Why You Want the Government Running Health, Education and Defense
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Unlike the public sector, the private sector is bred for efficiency. Left to its own devices, it will always find the means to provide services faster, cheaper, and more effectively than will governments. ---James Jay Carafano, Private Sector, Public Wars
I suspect the vast majority of Americans would agree with Mr. Carafano. They probably consider the statement self-evident. The facts, however, lead to the opposite conclusion. When not handicapped by regulations designed to subsidize the private sector, the public sector often provides services faster, cheaper and more effectively.
Consider the results of recent privatization initiatives in three key sectors: health, education and national defense.
Alone among all industrialized nations, the US relies on private for profit insurance companies to manage its health care system. The result? The US has by far the most expensive health care system in the world both in total cost and as a percentage of GDP.
But we don’t have to look abroad to evaluate the comparative costs of private and public health systems. Consider Medicare.
Small privatization efforts under Medicare began in the 1980s but did not become full-borne until 1997 when the Republican Congress, with the support of President Clinton, created Medicare+Choice. Secure in their faith that the private is always superior to the public the Republicans agreed to a program in which private insurers would receive the same amount as the service cost under Medicare.
No one should have been surprised. Private insurers have a huge handicap. Their overhead costs-marketing, profits, etc.—dwarf those of Medicare: slightly under 17 percent compared to about 5 percent for Medicare.
How did the Republican Party react to this real world challenge to their foundational belief in the efficiencies inherent in a private enterprise system? They changed the rules. Having proven unable to win in a fair fight, private insurers were now given a handsome subsidy when Medicare Advantage replaced Medicare+Choice. The federal government now pays private insurers on average 14 percent more per member than the same care would cost under traditional Medicare.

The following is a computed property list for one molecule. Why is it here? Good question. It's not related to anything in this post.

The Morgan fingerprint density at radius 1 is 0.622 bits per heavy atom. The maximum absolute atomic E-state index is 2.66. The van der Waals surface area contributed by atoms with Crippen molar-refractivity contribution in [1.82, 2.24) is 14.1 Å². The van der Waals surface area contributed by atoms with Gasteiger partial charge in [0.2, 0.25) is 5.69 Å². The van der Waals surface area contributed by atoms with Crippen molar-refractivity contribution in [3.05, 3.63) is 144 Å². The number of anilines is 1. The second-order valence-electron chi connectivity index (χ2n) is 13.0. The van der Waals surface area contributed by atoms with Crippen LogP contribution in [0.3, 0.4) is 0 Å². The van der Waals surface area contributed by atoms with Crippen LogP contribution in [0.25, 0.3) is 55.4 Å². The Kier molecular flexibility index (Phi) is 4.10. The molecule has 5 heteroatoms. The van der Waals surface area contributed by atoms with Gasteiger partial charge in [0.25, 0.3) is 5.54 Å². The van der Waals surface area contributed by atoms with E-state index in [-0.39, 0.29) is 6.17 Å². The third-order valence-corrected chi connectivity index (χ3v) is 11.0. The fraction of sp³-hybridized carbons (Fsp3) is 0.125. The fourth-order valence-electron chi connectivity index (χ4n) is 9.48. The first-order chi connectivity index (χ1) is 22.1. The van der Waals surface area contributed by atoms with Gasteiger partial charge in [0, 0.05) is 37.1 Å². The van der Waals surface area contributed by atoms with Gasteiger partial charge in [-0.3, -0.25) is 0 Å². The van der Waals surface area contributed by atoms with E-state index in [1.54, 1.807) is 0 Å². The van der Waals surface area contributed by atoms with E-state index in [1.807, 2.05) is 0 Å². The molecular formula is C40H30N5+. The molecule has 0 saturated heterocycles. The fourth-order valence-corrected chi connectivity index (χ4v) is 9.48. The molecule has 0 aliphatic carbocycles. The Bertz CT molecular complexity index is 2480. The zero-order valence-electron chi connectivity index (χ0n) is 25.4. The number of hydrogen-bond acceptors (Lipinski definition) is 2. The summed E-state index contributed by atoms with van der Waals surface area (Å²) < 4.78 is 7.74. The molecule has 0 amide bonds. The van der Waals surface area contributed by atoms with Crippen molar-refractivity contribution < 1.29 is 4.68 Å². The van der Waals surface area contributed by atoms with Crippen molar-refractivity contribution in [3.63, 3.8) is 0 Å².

The huge subsidy allowed private insurers not only to make a profit but to offer some low cost goodies, like membership to gyms, Medicare doesn’t offer. Today, about 8.5 million Medicare beneficiaries nationwide are enrolled in some form of private Medicare plan—nearly 20 percent of all Medicare beneficiaries.
Astonishingly, having proven that private health insurance costs more Republicans have now made the further privatization of Medicare the centerpiece of their budget deficit plan. Instead of directly insuring seniors their new plan would have the government give them a voucher to buy private insurance. The government would save money because the value of the vouchers would rise at a slower rate than health care costs.
New Yorker business writer James Surowiecki sums up the conclusions of an analysis of the plan by the non-partisan Congressional Budget Office, “seniors would have to spend more and more of their income on private insurance and out-of-pocket expenses, or go without… Ryan’s plan would actually increase the amount of money Americans spend on health care, since private insurers aren’t as good at curbing costs as Medicare. But taxpayers would pay less.”
In 1958, the federal government established a student loan program. The federal Treasury made the loan directly. In 1965, as part of his Great Society initiative, LBJ wanted to dramatically expand the program, but ran up against budget rules that discriminated against direct lending. A direct loan showed up as a total loss in the year it was made, even though most of it would be paid back with interest in future years. A guaranteed loan, on the other hand, which placed the full faith and credit of the United States behind a private bank loan, would appear to have no up front budget cost at all because the government’s payments for defaults and interest subsidies would not occur until later years.